We’ve all heard a lot about superfoods, right?
The most powerful superfood of all, of course, is my Micronized Purple Rice powder! With all its polysaccharides, polypeptides, and anthocyanins, it is truly a superfood for all.
But what about the spices and herbs we cook with? Even though the amount we put into foods is generally small, these potent plant substances are so powerful that they provide a lot of great health benefits.
Spices and herbs can help with everything from weight loss to diabetes and heart disease — and some can even help fight cancer.
This week I’m covering spices, and next week I’ll discuss culinary herbs. The difference is that spices come from roots, seeds, and bark, whereas herbs come from a plant’s leaves.
Spices also generally come from tropical climates, whereas herbs hail from temperate areas of the world.
I already discussed turmeric in a recent blog post, so I won’t be covering it here, but there are many other healthful spices to consider.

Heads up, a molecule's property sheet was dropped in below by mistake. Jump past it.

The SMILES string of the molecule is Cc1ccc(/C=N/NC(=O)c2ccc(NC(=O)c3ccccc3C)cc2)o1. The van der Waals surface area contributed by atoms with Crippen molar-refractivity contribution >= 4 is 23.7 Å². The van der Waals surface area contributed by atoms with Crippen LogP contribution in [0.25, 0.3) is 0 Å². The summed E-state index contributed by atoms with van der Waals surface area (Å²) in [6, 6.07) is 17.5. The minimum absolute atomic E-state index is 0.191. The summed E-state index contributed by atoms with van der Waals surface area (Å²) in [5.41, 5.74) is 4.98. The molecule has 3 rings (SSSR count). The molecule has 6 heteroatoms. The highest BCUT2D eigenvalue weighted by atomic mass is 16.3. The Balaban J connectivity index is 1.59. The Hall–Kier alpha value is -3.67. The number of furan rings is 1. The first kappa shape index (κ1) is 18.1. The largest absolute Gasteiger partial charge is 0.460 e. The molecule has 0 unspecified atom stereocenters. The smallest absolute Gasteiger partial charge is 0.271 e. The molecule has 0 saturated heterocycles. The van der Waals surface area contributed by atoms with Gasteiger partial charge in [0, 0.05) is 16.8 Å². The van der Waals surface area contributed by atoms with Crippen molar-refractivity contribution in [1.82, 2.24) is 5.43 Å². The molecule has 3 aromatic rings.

1. Caraway seeds
With their strong antifungal and anti-yeast properties, caraway seeds can be simmered with milk and honey for use as a natural remedy for colic in babies.
The essential oil of caraway seeds has been used medicinally for centuries. It is a powerful disinfectant and antiseptic.
Used with honey, this potent oil is known for helping increase milk production in lactating mothers, with a side benefit that the baby will have less gas and indigestion.
Whole caraway seeds are known for flavoring rye bread, but they have other uses as well. I like to toss them in with steamed broccoli to add flavor. It’s great on roasted veggies as well.
This pungent Asian spice is a potent antioxidant that has many health benefits. Known as the Queen of Spices, cardamom is the third most expensive spice, after saffron and vanilla. And like its relative, ginger, cardamom is very helpful with digestive issues.
It also helps lower cholesterol and blood pressure, improves cardiovascular health, helps prevent cancer, and even helps with oral health and urinary tract infections.
This spicy red pepper contains capsaicin, which helps with weight loss by reducing appetite and increasing fat burning. It also may have anti-cancer properties (especially for skin and colon cancer) and helps boost immune function.
Cayenne also has a detoxifying effect, helping to rid the body of harmful fungi and other microbes. It’s part of the lemon cleanse that’s been so popular in the last few years.